Get out and vote, America, and show the world that democracy works

Keane Shum says past electoral results have shown that every vote counts, and Americans in Hong Kong and mainland China must demonstrate the value of an informed citizenry for the presidential election

PUBLISHED : Wednesday, 10 August, 2016, 1:00pm
UPDATED : Wednesday, 10 August, 2016, 5:40pm

One freezing Friday night eight years ago, I rode a bus overnight to Columbia, South Carolina, caught a couple hours of sleep on the floor of the local YMCA gym, then drove around asking strangers to get out and vote in the South Carolina presidential primary. It was the most I could do to participate in that election, or in any American election. I am a sucker for so many slices of Americana, but, born in Australia and raised in Hong Kong, I am not actually American myself.

So to all of you who are citizens of the United States of America – the 60,000 in Hong Kong and over 70,000 more on the mainland – if I can knock on doors in South Carolina when it was 2 degrees Celsius outside, to help kindle your democracy, you can register to vote.

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My American friends in Hong Kong, mostly from California or New York, say their votes wouldn’t matter. A single vote in a non-swing state? Inconsequential, they say – wasted time and effort.

My friends are wrong. There are more Americans in Hong Kong and mainland China than in Columbia, the capital and largest city of South Carolina. Your votes, even in non-swing states, can be of huge consequence.

Your individual vote matters. A single vote determined the winner in state legislature elections in Montana in 2004 and Alaska in 2008. The result in Montana gave Democrats control of one entire house of the state legislature, as did a 2014 election in Virginia decided by 11 votes. The race for the governor of Washington state in 2004 was won by 133 votes, out of 2.8 million cast. Then there was, of course, the 2000 presidential election: 537 votes in Florida, out of 6 million cast in the state and 101 million nationwide, tipped the Electoral College balance and made George W. Bush the 43rd president of the United States.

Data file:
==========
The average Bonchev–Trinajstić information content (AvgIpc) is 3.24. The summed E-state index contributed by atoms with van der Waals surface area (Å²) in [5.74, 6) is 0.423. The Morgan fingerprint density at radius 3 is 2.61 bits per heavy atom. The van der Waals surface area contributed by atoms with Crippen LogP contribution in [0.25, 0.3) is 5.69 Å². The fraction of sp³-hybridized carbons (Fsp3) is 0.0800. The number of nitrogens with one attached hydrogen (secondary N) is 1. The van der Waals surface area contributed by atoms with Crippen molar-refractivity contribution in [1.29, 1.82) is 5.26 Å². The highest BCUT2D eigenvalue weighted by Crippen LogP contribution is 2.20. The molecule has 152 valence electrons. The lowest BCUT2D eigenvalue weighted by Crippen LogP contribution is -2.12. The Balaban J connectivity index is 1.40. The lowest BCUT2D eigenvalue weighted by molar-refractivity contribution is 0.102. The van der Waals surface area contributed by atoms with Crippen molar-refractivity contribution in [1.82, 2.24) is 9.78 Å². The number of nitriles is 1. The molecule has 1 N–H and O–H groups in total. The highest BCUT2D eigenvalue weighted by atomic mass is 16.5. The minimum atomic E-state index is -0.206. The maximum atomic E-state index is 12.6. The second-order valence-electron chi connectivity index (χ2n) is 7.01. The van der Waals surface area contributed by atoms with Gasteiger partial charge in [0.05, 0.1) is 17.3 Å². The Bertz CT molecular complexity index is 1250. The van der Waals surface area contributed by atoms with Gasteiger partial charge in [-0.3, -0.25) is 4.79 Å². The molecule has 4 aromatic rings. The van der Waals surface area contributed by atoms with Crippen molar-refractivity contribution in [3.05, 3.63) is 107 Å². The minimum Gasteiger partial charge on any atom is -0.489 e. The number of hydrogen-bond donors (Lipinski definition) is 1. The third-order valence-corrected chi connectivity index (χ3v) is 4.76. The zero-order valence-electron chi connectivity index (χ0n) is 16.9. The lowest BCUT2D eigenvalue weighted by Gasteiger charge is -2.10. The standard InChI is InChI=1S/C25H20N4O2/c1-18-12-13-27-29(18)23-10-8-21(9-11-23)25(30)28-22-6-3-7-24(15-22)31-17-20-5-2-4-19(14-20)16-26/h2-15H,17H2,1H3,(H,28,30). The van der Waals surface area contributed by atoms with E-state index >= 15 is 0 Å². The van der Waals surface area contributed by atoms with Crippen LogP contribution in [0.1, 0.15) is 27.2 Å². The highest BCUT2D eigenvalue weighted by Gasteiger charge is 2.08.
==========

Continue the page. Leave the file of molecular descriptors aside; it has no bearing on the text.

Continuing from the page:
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Your vote matters even if it’s not in a swing state. There are close races for Congress and governors, and state legislatures and local officials, in every state and district.

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And while the national popular vote does not officially count, it counts politically. Bush would not have been re-elected in 2004 had he not carried Ohio by 120,000 votes, but he memorably claimed a mandate for the war in Iraq on the strength of his three-million vote margin in the popular vote.

It doesn’t take much time or effort. Instead of spending the next 15 minutes YouTubing the latest Donald Trump zinger and bemoaning the demagogues and dynasties in US politics, go to FVAP.gov and learn how to register and request your absentee ballot.

Show us how it’s done, Americans. Show us that constitutional democracy can work the way it’s supposed to, that a participative, informed and diverse citizenry can prevail over hate-baiting and fearmongering. For those of you who have come to call Hong Kong and China home, you know that if this election goes a certain way, the cadres in Beijing will lord it over us for the next 30 years, citing it as the best example of the worst of democracy. That’s what happens when you let the people decide, they will say; the tyranny of the masses.

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Democracy anywhere is by definition inchoate. But in Hong Kong, whatever effort we make, however many of us turn out in the streets or at the ballot box, someone else ultimately decides how – or whether – to improve our democracy. In America, the only thing holding you back is you.

Donald Trump likes to use what he calls “truthful hyperbole” to describe some of his less than factual proclamations. But there’s nothing hyperbolic about the gravity of this American election, for the entire world, and for Hong Kong in particular. There’s only the truth: your vote matters.

Keane Shum is a lawyer in Hong Kong